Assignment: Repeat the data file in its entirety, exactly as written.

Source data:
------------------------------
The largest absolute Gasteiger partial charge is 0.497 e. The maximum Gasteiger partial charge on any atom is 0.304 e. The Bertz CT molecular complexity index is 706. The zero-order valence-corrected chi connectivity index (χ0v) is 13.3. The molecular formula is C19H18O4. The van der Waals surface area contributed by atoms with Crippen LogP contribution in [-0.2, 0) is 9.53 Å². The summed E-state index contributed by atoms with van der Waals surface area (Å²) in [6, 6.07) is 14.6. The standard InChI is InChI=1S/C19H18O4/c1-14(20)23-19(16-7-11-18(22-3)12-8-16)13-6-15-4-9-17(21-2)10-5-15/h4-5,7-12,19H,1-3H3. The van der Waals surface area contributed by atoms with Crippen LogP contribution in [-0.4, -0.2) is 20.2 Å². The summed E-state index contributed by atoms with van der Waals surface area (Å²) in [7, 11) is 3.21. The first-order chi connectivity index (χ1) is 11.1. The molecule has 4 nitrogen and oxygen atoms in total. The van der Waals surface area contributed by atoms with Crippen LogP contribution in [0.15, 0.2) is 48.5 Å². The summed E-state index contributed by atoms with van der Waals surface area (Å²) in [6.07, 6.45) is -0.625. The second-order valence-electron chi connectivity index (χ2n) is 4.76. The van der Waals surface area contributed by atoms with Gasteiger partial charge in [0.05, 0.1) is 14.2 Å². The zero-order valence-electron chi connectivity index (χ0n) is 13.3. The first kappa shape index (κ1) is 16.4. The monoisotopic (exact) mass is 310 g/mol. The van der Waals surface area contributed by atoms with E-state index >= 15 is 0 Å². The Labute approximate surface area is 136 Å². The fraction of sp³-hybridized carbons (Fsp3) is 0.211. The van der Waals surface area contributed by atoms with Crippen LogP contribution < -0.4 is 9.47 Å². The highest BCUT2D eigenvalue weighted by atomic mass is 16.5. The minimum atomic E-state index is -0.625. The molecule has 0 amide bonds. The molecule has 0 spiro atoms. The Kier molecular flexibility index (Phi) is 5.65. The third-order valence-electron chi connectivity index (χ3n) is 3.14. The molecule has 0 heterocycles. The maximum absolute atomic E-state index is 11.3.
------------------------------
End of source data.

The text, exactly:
The largest absolute Gasteiger partial charge is 0.497 e. The maximum Gasteiger partial charge on any atom is 0.304 e. The Bertz CT molecular complexity index is 706. The zero-order valence-corrected chi connectivity index (χ0v) is 13.3. The molecular formula is C19H18O4. The van der Waals surface area contributed by atoms with Crippen LogP contribution in [-0.2, 0) is 9.53 Å². The summed E-state index contributed by atoms with van der Waals surface area (Å²) in [6, 6.07) is 14.6. The standard InChI is InChI=1S/C19H18O4/c1-14(20)23-19(16-7-11-18(22-3)12-8-16)13-6-15-4-9-17(21-2)10-5-15/h4-5,7-12,19H,1-3H3. The van der Waals surface area contributed by atoms with Crippen LogP contribution in [-0.4, -0.2) is 20.2 Å². The summed E-state index contributed by atoms with van der Waals surface area (Å²) in [7, 11) is 3.21. The first-order chi connectivity index (χ1) is 11.1. The molecule has 4 nitrogen and oxygen atoms in total. The van der Waals surface area contributed by atoms with Crippen LogP contribution in [0.15, 0.2) is 48.5 Å². The summed E-state index contributed by atoms with van der Waals surface area (Å²) in [6.07, 6.45) is -0.625. The second-order valence-electron chi connectivity index (χ2n) is 4.76. The van der Waals surface area contributed by atoms with Gasteiger partial charge in [0.05, 0.1) is 14.2 Å². The zero-order valence-electron chi connectivity index (χ0n) is 13.3. The first kappa shape index (κ1) is 16.4. The monoisotopic (exact) mass is 310 g/mol. The van der Waals surface area contributed by atoms with E-state index >= 15 is 0 Å². The Labute approximate surface area is 136 Å². The fraction of sp³-hybridized carbons (Fsp3) is 0.211. The van der Waals surface area contributed by atoms with Crippen LogP contribution < -0.4 is 9.47 Å². The highest BCUT2D eigenvalue weighted by atomic mass is 16.5. The minimum atomic E-state index is -0.625. The molecule has 0 amide bonds. The molecule has 0 spiro atoms. The Kier molecular flexibility index (Phi) is 5.65. The third-order valence-electron chi connectivity index (χ3n) is 3.14. The molecule has 0 heterocycles. The maximum absolute atomic E-state index is 11.3.